Like other sea turtle species, leatherbacks face significant threats from entanglement and/or hooking in fisheries (bycatch), directed take (including eggs and adults), coastal development, pollution, marine debris, and climate change. While climate change is an emerging and major threat to marine turtle conservation and recovery, leatherbacks are particularly vulnerable to bycatch in fisheries. Gear modification and best practices have been implemented in many fisheries that have reduced incidental bycatch of leatherbacks, but globally impacts from artisanal and industrial fishing operations have not been resolved. Currently, fishery bycatch remains the most significant threat to leatherbacks.

Recovery
The U.S. has taken significant steps to protect leatherbacks in its waters. In the Pacific, since 2001 the Pacific Leatherback Conservation Area off of California has prohibited drift gillnet fishing from August 15 to November 15 in 213,000 square miles of the Exclusive Economic Zone. In 2009, the Mariana Trench, Rose Atoll, and Pacific Remote Islands National Monuments (95,000 square miles) were established, prohibiting commercial and recreational fisheries, thus providing important protected areas for leatherbacks. Like the Atlantic fisheries, the Hawaii-based longline fisheries have been regulated to reduce leatherback interactions.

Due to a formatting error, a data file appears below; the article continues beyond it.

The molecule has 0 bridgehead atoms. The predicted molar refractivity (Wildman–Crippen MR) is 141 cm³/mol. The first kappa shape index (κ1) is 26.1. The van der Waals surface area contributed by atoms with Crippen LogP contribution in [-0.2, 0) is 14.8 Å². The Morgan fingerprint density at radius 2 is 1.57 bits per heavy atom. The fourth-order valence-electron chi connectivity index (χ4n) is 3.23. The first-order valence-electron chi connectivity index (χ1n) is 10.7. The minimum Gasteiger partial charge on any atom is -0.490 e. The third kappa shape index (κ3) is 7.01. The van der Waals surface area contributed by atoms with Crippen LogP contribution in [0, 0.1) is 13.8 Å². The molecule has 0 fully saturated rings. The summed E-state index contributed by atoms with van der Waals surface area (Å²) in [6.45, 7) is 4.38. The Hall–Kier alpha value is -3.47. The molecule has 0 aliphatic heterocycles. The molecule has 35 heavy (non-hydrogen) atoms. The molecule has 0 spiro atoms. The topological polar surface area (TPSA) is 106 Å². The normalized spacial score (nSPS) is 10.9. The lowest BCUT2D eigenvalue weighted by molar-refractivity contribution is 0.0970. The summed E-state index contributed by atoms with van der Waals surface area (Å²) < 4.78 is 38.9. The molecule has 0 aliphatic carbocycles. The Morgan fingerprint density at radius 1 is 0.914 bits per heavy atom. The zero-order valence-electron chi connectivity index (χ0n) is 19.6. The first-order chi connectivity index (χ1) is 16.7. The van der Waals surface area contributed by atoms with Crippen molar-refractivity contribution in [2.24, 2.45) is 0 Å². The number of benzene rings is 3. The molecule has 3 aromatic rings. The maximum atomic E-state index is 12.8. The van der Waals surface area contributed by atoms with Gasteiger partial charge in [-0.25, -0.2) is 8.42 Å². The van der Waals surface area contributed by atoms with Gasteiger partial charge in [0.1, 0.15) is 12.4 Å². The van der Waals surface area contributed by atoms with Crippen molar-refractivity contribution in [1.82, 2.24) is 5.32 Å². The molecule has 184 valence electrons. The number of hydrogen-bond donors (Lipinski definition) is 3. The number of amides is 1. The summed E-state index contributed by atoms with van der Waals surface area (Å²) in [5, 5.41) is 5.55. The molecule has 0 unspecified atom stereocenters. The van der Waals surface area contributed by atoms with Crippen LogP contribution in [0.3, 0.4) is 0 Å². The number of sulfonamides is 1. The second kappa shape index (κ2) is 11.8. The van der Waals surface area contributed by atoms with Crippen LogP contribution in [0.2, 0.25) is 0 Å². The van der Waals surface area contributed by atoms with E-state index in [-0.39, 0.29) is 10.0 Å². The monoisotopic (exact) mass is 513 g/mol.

As required by NOAA Fisheries, skippers participating in the Hawaii-based longline fishery and the California drift gillnet fishery must attend Protected Species Workshops annually where they receive new and updated information (including TurtleWatch, a predictive map of where turtles may occur so that fishermen can avoid fishing in those areas), and are trained on safe handling and release procedures, which includes the resuscitation of sea turtles. Longline fishermen are also required to carry and use dipnets, line cutters, and dehookers to release any incidentally caught sea turtles.